Obituary of Jack Gilbert Strother
The world became brighter when Jack was born on December 12, 1939, in the Territory of Hawaii at the U.S. Army Schofield Barracks, son of Clarence L. Strother and Dorothy E. (Hawkenbery) Craig. Jack lived in Tacoma, WA during World War II; the family lived in Germany in 1946-47 as a part of the occupational forces. They returned to Tacoma, WA where Jack attended elementary school and Jason Lee Junior High School, where his talents as a leader and an athlete first began to shine; he was 9th grade class president, a member of two baseball state championship teams, and was selected as the “nicest boy in school.” Jack graduated in 1958 from Stadium High School, where he excelled in academics, continued his athletics in baseball and basketball, served on student council, as senior class leader and PTA representative, and participated in multiple clubs and activities.
After graduation, Jack enlisted in the U.S. Coast Guard in 1958 and spent 6 months on active duty, where he was on patrol at Ocean Station November, tracking and communicating with aircraft; following active duty he was in the reserves for seven years. Jack’s love of the water and boats was something that he cherished for his entire life.
Jack enrolled in the University of Washington in 1959 and was a lifetime Husky. He joined Beta Theta Pi where he met many lifelong friends and became affectionately known as Jake; Jack served as president of his freshman class and junior IFC president. Most importantly, in the spring of his freshman year he met Peggy Lou Hull, the love of his life, while they waited in line at the HUB to sign up for a student committee. They were married on August 17, 1963 and went on to share 60 years of love and life together. Their marriage and unwavering devotion to each other was a lifetime gift and inspiration.
Jack received a Bachelor of Arts from the University of Washington in Business Administration in 1963 and his Juris Doctor from the UW in 1965, completing an accelerated BA/JD program, where he was a member of Order of the Coif and associate editor of the Washington Law Review. Upon graduation, Jack joined the law firm of Graham & Dunn where he continued to practice law for over 50 years, serving as the managing partner from 1983-1993 during a challenging transitional period, earning the trust and confidence of his colleagues through his exemplary leadership skills. Jack practiced corporate and real estate law, advising several prominent companies in their growth and expansion. Jack also practiced estate planning law and advised friends and clients through his final days. Jack was an exceptionally well-regarded and distinguished lawyer and leader; he was recognized in multiple publications over the years as one of Seattle’s and the nation’s leading attorneys. To Jack, however, his most important honor was that his peers deeply respected and trusted him, something that he genuinely valued and never took for granted.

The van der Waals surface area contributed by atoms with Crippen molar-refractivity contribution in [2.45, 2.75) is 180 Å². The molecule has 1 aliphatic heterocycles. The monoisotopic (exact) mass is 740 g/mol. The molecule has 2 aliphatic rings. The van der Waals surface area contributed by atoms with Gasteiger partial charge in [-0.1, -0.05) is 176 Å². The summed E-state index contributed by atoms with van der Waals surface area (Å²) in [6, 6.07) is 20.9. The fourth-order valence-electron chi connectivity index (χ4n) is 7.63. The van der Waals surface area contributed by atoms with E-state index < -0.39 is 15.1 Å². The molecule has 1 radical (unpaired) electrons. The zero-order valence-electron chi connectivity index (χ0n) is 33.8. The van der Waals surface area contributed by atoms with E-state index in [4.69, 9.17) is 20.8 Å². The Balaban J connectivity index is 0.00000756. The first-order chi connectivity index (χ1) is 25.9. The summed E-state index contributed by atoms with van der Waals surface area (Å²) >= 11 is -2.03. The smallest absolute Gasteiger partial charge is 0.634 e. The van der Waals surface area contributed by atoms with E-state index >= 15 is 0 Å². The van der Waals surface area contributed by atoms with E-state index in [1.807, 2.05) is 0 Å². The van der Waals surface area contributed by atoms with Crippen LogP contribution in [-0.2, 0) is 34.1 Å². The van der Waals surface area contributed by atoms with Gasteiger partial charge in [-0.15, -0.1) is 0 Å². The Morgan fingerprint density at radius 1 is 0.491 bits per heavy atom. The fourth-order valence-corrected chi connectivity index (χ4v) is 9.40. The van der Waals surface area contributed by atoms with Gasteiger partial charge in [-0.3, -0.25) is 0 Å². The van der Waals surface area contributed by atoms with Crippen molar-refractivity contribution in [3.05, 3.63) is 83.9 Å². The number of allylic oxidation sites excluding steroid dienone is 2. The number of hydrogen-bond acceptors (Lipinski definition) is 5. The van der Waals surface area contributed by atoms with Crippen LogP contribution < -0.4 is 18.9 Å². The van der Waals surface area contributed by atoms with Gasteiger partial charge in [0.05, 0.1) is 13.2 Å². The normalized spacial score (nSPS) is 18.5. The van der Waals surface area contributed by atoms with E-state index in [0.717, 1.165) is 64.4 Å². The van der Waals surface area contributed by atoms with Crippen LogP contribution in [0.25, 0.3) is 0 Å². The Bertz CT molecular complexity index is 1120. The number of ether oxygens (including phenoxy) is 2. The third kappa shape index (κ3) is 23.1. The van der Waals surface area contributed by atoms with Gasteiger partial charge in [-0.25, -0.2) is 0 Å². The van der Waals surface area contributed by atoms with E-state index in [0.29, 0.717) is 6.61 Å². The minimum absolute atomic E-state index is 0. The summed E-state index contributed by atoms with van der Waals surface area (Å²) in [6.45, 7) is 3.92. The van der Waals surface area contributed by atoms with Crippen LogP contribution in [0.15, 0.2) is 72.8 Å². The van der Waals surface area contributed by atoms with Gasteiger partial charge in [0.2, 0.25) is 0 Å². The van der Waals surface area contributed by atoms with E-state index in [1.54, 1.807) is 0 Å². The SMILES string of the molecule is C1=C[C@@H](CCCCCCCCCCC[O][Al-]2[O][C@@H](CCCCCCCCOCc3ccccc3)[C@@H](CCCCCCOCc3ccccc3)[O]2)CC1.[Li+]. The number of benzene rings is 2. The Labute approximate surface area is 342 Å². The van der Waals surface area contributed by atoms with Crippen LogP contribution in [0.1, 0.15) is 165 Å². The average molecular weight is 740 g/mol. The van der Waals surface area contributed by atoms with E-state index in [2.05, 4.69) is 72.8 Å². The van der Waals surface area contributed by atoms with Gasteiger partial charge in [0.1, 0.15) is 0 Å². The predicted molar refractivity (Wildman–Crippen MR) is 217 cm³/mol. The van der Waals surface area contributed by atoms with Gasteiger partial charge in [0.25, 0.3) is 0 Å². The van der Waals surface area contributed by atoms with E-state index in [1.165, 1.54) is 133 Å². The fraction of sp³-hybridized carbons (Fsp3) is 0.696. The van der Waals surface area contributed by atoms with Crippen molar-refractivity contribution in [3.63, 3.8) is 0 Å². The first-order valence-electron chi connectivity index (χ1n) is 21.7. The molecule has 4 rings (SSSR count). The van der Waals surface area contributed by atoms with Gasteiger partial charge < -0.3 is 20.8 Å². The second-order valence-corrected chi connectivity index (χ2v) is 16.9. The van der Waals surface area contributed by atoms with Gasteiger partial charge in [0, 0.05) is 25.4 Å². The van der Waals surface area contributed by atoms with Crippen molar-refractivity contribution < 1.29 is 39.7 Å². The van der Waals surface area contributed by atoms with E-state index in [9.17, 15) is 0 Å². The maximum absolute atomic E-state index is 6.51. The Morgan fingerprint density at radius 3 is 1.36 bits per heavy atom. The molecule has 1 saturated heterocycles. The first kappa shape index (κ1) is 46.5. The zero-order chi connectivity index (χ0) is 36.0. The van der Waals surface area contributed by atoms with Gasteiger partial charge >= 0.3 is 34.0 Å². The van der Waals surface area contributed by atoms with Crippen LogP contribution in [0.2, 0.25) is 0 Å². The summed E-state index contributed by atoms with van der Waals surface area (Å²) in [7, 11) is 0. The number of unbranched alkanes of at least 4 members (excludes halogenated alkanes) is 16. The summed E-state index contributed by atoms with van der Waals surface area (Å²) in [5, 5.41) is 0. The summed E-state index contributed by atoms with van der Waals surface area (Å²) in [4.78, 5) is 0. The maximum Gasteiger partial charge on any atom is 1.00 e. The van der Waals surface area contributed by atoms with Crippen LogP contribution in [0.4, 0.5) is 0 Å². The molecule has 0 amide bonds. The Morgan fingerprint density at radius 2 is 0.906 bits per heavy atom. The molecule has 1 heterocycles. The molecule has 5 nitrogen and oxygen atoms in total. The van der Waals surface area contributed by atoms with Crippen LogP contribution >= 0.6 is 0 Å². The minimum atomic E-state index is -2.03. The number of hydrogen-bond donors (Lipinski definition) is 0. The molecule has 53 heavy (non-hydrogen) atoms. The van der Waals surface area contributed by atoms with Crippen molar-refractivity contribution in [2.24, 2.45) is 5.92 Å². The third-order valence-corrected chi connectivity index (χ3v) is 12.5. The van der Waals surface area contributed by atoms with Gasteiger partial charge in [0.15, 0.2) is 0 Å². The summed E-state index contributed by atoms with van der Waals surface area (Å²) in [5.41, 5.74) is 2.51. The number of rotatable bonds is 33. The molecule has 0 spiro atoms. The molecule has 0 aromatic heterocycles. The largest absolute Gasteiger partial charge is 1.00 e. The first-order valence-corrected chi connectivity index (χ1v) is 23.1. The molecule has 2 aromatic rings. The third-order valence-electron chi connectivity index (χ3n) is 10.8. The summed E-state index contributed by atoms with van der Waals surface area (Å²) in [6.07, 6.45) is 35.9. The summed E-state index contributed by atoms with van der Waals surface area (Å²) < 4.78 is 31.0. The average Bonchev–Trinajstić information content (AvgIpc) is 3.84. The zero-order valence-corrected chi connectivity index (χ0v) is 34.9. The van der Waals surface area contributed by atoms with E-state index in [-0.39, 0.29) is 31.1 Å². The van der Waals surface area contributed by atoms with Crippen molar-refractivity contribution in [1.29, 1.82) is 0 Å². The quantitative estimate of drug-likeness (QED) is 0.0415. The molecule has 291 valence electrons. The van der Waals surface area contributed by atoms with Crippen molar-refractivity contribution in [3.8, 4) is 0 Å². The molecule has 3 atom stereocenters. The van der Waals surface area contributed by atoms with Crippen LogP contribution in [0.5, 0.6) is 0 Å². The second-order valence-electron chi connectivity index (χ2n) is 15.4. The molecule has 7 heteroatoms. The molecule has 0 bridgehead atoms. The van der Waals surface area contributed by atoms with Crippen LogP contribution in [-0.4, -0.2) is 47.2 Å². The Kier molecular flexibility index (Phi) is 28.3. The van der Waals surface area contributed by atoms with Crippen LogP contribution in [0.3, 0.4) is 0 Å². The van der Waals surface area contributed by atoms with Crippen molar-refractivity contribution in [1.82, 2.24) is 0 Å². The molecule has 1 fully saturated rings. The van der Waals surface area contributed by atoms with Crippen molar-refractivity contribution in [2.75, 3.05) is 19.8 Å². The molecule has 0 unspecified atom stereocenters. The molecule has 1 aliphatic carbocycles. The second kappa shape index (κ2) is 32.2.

Later in his career Jack was asked to serve on the Board of Directors for King County Medical and later the Regence Group, now Cambia Health Solutions. Jack served Regence/Cambia for over 20 years, eight of which were as Chairman of the Board. Jack found this role both challenging and rewarding, and he was deeply proud of the executive team. During his time as Chair, he earned the respect and admiration of the Board, CEO, and senior team as they transformed the company; he was viewed as a wise, skillful, and inclusive leader with a quick wit. The Cambia Board Room was named in his honor in 2013.
Jack also served as the Chairman of the Board for the Alexander Phimister Proctor Foundation, which is dedicated to the artwork of one of America’s finest Western sculptors, a role that Jack cherished and held for 25 years. Jack was also a member and leader of several non-profits and business forums in Seattle including the Washington Athletic Club, 101 Club, and president of the Big Brothers Big Sisters.